Tuesday, October 12, 2010

Tirico's Father Went the Same Way

You may not have noticed, but a sporadically competitive Jets-Vikings game was shown in fits and starts, mostly to fill time, around the fringes of ESPN's ornate commemoration of Brett Favre's 162nd career fumble 500th career touchdown on Monday night. The Jets dominated the visiting Vikes in the rain-delayed first half, but the Wrangler woke up from his shame slumber and loosed his denim shackles in the second half and began picking out wideouts Randy Moss and Percy Harvin amidst the storm of Jets defenders.

Holding tight to an fast eroding 22-20 lead, New York had the ball with 3:09 on the clock. The Vikings had two timeouts and all of the momentum after the fleet-footed Harvin had skittered across the middle of the field to pull his team within two points. It seemed clear that Minnesota would use their remaining timeouts to stop the clock after the first two plays the Jets ran of the possession. They did. The Jets, though, had picked up a first down on the second of those plays, a 11-yard pass to Santanio Holmes, and seemingly had the game in their hands since the visiting Vikes had no means of stopping the clock. Ground and pound time. Right?

On first down the Mark Sanchez handed the ball to LaDainian Tomlinson, who was gang tackled for a one-yard loss. With the 2:00 minute warning creeping within sight, offensive coordinator dialed up a pass play. Sanchez snapped the ball and threw it. It dropped incomplete. And the 2:00 minute warning hadn't arrived, essentially gifting an extra clock stoppage to Minnesota. On the ensuing third down, the Jets also had no choice but to try to pass for a first down to try keep the ball out of Favre's hands. When that third-down pass dropped incomplete, I cursed under my breath and shook my head. The Vikings were going to get the ball back with pretty darn close to two entire minutes to move down the field for the go-ahead field foal. My phone buzzed with a text message reading: "Did the Jets hire Herm to run the clock at the ends of games.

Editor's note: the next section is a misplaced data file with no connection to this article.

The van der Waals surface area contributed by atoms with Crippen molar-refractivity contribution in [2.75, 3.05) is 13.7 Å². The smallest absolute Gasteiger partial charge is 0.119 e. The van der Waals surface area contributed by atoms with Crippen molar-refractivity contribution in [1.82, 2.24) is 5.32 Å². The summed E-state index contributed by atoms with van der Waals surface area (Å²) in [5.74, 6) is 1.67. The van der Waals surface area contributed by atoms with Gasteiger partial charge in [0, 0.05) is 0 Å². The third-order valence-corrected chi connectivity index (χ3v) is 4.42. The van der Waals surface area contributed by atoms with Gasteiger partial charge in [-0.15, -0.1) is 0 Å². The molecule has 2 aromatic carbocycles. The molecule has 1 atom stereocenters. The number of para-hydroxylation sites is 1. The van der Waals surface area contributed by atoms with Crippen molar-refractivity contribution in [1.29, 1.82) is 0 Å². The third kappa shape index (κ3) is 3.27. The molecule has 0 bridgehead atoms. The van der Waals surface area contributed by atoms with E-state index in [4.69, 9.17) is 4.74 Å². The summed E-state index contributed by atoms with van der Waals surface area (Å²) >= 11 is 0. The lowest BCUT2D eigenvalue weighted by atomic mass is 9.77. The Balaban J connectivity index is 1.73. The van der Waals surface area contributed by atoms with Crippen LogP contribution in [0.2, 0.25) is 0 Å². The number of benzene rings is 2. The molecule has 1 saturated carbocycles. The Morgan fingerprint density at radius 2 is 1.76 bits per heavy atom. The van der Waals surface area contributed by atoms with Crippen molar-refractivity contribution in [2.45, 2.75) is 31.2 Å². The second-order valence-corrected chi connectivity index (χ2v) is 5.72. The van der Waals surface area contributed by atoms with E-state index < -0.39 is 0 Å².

Was it Sanchez's fault for not letting the play clock tick down a bit further before starting the second down play? Was it Schottenheimer's fault for trying to get too cute? Or was it really Rex Ryan's fault for not insisting his team ran this game to the death with Shonn Greene or LT?

There was a little blame to go around for everyone, but, regardless of who was to blame, the strangest aspect of the whole scenario was the way that ESPN play-by-play regular Mike Tirico freaked out. He was appalled and seemingly insulted on a personal level by the mistake. The Syracuse alum reacted with such venom when Jets screwed up, raising the Vikes' hopes for a win in a Lazarus-like fashion, that I began to wonder if he was actually a fan of Gang Green. After all, why would a play-by-play guy lose his cool so explosively over a strategic miscue? This wasn't a flagrant penalty or egregious officiating mistake. Nor was it altogether shocking considering that poor clock management is as prevalent among coaches as I'd imagine chlamydia is among NFL groupies. Maybe Tirico had money on the Jets' money line. Or maybe his father went the same way, killed by poor clock management. Yeah, that must be it. Only way to explain the outburst. Just like how Captain Ed Hocken felt at the end of The Naked Gun when Ludwig fell from the stadium was flattened over by steam roller and eventually marched over by a marching band. His father went the same way. And it's tough when the Fates just throw these things right back in our faces.

Fittingly, Braves Lose on Columbus Day

No amount of tomahawk chopping or oh-oh-ey-ohhing could keep the National League's only franchise named (however insensitively) for the New World's indigenous peoples from being defeated on Columbus Day. The Cleveland Indians could not be reached for comment. Probably because of all those small-pox infested blankets that the Phillies sent them in the Cliff Lee deal last year.